Everything Solar Forum

communities_1.jpg

 View Only
Expand all | Collapse all

How to make your Home Energy Efficient: Part 1

  • 1.  How to make your Home Energy Efficient: Part 1

    Posted 03-10-2022 08:01 AM

    We have to ensure that our homes and offices are as energy efficient as possible in reducing waste of energy. With the rising increase of energy cost, it is important that we focus on energy efficiency to make sure that we benefit as much we can from energy we use. 

    Make small changes to everyday behaviour.

    • Adopt habits such as switching off lights and appliances when not in use.
    • Choose to air-dry clothes if possible, instead of using dryers.
    • Avoid leaving the heating on all day but heat rooms for a couple of hours at a time.
    • Keep doors closed to keep heat in and minimise drafts.
    • Make a habit of looking out for the most energy efficient version when replacing appliances and electronics. For example, eco kettles can keep water hotter much longer than traditional kettles.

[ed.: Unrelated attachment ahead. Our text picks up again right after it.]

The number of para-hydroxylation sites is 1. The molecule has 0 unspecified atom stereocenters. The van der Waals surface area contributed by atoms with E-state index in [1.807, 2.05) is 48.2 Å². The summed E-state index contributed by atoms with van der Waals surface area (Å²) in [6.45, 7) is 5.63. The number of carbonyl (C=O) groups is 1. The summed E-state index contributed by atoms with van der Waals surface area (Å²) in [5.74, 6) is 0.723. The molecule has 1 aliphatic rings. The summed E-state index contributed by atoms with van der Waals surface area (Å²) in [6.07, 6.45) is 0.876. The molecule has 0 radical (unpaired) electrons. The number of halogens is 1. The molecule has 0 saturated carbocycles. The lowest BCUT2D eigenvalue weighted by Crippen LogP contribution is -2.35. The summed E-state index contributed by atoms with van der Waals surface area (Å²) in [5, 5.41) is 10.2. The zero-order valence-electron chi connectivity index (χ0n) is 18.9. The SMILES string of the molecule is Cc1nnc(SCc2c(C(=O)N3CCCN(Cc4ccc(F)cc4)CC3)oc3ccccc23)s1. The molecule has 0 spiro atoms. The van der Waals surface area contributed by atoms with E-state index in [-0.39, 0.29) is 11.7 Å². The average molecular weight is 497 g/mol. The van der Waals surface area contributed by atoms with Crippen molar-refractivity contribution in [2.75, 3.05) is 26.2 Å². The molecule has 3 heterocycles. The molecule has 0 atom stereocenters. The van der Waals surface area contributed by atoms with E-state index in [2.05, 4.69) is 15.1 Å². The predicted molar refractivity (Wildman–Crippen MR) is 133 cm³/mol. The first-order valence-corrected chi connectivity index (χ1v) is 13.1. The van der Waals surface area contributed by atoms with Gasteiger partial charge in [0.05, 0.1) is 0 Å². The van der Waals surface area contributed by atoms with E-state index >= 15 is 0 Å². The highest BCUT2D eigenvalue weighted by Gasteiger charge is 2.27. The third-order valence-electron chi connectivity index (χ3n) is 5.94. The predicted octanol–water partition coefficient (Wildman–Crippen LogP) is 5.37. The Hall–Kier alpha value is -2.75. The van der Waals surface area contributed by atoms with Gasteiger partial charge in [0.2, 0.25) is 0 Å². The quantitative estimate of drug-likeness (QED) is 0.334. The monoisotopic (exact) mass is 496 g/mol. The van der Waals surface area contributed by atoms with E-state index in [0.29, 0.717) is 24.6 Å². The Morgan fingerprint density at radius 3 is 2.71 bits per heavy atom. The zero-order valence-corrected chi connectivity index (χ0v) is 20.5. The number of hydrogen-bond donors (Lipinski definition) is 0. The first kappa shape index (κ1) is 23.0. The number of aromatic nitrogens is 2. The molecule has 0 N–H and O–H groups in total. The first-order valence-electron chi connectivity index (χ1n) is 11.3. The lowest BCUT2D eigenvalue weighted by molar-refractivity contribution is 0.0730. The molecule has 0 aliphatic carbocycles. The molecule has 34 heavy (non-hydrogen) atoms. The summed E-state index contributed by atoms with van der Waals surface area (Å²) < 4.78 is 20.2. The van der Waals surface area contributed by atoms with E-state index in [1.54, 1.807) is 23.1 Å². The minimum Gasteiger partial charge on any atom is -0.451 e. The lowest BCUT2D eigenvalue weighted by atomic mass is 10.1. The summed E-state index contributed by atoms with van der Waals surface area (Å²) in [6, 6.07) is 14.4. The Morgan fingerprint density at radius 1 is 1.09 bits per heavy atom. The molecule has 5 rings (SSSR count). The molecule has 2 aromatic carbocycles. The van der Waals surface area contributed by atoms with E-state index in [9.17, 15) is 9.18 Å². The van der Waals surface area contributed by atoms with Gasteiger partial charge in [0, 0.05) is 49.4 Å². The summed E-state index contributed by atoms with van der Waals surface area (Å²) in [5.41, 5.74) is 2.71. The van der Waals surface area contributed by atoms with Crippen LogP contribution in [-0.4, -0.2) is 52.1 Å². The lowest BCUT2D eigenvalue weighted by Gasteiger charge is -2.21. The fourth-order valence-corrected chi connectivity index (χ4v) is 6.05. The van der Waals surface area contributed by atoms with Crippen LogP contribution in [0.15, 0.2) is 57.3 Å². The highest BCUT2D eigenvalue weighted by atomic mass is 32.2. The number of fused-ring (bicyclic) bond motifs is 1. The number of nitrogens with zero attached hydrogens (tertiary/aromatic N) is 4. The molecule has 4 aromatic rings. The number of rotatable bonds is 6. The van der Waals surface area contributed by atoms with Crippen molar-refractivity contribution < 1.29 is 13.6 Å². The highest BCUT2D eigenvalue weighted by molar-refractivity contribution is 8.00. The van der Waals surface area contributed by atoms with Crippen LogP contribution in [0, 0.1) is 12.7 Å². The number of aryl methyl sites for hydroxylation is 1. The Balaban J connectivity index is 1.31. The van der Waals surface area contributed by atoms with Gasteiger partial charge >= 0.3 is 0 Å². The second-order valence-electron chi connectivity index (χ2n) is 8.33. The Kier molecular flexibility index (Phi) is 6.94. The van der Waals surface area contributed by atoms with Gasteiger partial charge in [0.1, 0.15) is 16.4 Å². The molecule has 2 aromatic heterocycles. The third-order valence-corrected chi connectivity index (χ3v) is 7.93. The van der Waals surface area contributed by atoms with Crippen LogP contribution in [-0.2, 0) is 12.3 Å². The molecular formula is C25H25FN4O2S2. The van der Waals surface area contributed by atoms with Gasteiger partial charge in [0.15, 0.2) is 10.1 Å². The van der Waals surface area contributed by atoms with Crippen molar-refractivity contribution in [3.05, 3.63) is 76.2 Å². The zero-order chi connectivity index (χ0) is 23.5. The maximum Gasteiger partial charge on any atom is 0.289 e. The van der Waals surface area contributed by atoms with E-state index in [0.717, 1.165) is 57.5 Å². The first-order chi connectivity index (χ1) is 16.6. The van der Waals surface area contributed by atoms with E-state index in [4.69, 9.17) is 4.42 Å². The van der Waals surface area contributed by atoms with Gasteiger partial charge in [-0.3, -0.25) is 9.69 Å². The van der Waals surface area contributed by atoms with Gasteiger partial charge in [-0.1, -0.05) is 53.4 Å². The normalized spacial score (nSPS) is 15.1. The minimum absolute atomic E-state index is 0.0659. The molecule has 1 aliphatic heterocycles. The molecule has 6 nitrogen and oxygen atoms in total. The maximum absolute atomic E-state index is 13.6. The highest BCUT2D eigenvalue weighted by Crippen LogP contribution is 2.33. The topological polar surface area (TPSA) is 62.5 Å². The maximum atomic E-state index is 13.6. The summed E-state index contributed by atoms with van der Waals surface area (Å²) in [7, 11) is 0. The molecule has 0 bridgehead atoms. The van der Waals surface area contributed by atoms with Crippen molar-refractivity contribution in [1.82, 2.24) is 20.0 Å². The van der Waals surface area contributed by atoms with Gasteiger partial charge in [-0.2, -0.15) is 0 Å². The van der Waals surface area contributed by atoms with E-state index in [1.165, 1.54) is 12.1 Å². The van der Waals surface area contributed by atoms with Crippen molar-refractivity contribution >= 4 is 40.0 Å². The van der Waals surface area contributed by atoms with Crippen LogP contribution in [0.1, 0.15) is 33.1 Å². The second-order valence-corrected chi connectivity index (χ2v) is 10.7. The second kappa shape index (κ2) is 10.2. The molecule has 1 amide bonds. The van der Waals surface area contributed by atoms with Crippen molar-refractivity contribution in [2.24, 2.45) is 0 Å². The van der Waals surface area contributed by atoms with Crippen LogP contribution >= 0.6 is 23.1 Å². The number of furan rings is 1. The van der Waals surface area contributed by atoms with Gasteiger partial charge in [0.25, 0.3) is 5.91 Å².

------------------------------
    Felix Okene
    QA/QC Engineer
    najiteokene@gmail.com
    ------------------------------


  • 2.  RE: How to make your Home Energy Efficient: Part 1

    Posted 03-11-2022 11:24 AM
    In addition to the suggestions from Felix, reduce standby electrical loss.  Cell phone and laptop chargers should be unplugged from the outlet when they are not being used.  The small box that changes from 120 VAC to the charging voltage, uses (wastes) electricity when it is plugged in, even if it is not charging the device.  To avoid crawling under furniture to get to the outlet, an extension cord or power strip can be used.
       Do you have a television that responds to a remote control?  When the TV is "off", a receiver is on (24 hours per day) waiting for you to push the remote control "on" button.  Turning the TV off by only using the remote, allows the TV to waste electricity 24 hours per day.  If the TV is plugged into a power strip with a switch, the TV and its receiver will be completely off when the power strip switch is in the off position.  Once the power strip switch is turned on, the all settings on the remote can be used.

    ------------------------------
    Stu Besnoff
    owner
    Alpine Solar Heat and Hot Water, LLC
    stu@alpineSolarheat.com
    ------------------------------



  • 3.  RE: How to make your Home Energy Efficient: Part 1

    ASES Life Member
    Posted 03-11-2022 03:20 PM
    Edited by Mike Curran 03-11-2022 03:21 PM
      |   view attached